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What is the difference between LUMENS and LUX?

The question "What is the difference between LUMENS and LUX" is a common question among new greenhouse gardeners, home growers and even some seasoned growers with years of experience.   The topic itself can be somewhat confusing, so we will do our best to explain it to you so you understand and can relate to what LUMENS and LUX are all about.  We hope you can learn from this information and hopefully pass it along to your fellow growers so they have an understanding what also the difference between them.


What is a LUMEN?  a lumen is a simply a unit of light measurement that's otherwise known as luminous flux.  If we had a source of emitting light, we would use LUMENS to compare the total amount of light output.  However, please understand that LUMENS is not the final calculation of light output or otherwise, in fact, lumens will only tell you a part of the whole story.  When it comes to being capable of producing a superior light beam pattern, it simply doesn't give us enough infromation and details to let us know how the light is actually being used.   If we were to find a suitable comparison, we would suggest it relates to automobile total brake horsepower (bph).

If we wanted to measure LUMENS accurately, we would certainly require an expensive piece of test equipment that would be a specialized light integrating sphere.


The above picture is a system to facilitate accurate spectroradiometric, photometric and colorimetric characterization. These application-specific systems will accurately evaluate lamp efficiency for flashlight development and manufacture in commercial, marine, military, head-wear, or test even garden lights!


What is a LUX? Simply speaking LUX is a unit of light measurement taking area into account. In other words LIGHT INTENSITY.

We us LUX to measure the amount of light output in a gievn area, where one lux is equal to one lumen per square meter.   LUX is a superior measurement for us to determin what we see as the brightness of a beam.  For instance if the light output was concentrated over a smaller srea we would see this a super bright.   If the same light output was spread over a much larger area, our eyes would see this as very weak.   

In our everyday normal life, we generally use mirrors, reflectors and other light optics to control or direct the path of the light and therefor create a desired light beam pattern.   LUX also will determin the magnitude of light intensity travelling over distances.   Heres an example, if a light was configured for a high lux, the output would travel farther but will still have a smaller footprint of light (ie: a light in a lighthouse) and if we use a low lux, the level will be configured to travel much shorter distances but have a much larger footprint (ie: ambient lighting or a decor down hanging light).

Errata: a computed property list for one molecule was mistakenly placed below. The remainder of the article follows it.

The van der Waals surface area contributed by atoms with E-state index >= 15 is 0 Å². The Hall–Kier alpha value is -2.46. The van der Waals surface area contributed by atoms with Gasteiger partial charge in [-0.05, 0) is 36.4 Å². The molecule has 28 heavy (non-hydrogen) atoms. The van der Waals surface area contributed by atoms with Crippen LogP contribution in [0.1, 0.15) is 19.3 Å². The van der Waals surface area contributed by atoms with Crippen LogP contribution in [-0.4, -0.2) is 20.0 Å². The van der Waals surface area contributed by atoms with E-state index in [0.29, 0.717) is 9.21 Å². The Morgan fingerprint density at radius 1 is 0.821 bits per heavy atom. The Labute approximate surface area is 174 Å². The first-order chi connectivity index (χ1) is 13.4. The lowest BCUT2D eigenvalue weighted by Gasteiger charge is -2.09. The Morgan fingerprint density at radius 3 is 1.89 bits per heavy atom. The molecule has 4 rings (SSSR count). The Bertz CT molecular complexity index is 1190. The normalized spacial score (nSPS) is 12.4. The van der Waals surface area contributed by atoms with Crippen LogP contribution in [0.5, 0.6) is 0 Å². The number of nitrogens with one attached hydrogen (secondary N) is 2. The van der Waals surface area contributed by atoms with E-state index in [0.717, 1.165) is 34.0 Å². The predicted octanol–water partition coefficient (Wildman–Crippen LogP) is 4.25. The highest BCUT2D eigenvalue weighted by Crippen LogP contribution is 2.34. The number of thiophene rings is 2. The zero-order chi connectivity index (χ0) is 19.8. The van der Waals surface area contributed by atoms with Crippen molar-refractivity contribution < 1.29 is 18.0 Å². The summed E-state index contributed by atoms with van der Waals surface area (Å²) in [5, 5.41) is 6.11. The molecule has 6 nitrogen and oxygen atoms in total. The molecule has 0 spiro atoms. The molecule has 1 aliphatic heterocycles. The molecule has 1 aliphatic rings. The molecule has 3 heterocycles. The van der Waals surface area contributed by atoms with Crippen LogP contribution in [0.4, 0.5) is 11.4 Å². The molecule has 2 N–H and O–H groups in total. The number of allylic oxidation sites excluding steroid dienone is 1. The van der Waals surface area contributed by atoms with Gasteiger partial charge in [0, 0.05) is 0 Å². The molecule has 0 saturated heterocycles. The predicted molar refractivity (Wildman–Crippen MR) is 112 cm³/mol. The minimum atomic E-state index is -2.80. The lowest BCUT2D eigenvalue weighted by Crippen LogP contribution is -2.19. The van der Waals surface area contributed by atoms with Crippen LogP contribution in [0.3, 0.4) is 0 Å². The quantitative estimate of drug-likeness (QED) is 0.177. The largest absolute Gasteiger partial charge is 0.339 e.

For us to measure LUX at a specific location, we use a device that ranges in various price ranges.  We recommend buying a good lux tester (or lux meter) if you require a very accurate measurement.  Labratory grade lux meters are the best, but they can get expensive.   If you are a serious gardener, you must get a good one for the most accurate test results:

SPER Lab grade LUX METER for measuring LIGHT OUTPUT

Beam Angle (FWHM)

What is a Beam Angle?  A beam angle is the angle of which a light is emitted. To be more specific, it is the Full Width at Half Maximum.

Since we do not really have any way to accurately measure the 'edge' of light we measure the beam angle from where the light is at 50% intensity (FWHM). By being able to measure where 50% light intensity ends, it gives us the majority of where the light is used thus representing the beam angle. With all smaller beam angles they will have an intense hot spot, where as larger beam angles will have a lesser intensity (due to a larger area).

Check out the beam shot below and see if you can gauge where 50% intensity ends, giving you the beam angle.

BEAM ANGLE - How do we measure beam angles?


What is a WATT?  Basically a watt is a unit of power that is consumed.

The more power any light emitter consumes, the more lumens it should produce. However, the relationship is non-linear and we can use the numbers from wattage and lumens to measure the efficiency of a light emitter.

The LEDs that are available today have far outpaced the industry as the most efficient light emitter and can produce more light than older halogen lights. One thing to note is the more power is consumed, the more heat is produced, which is wasted energy.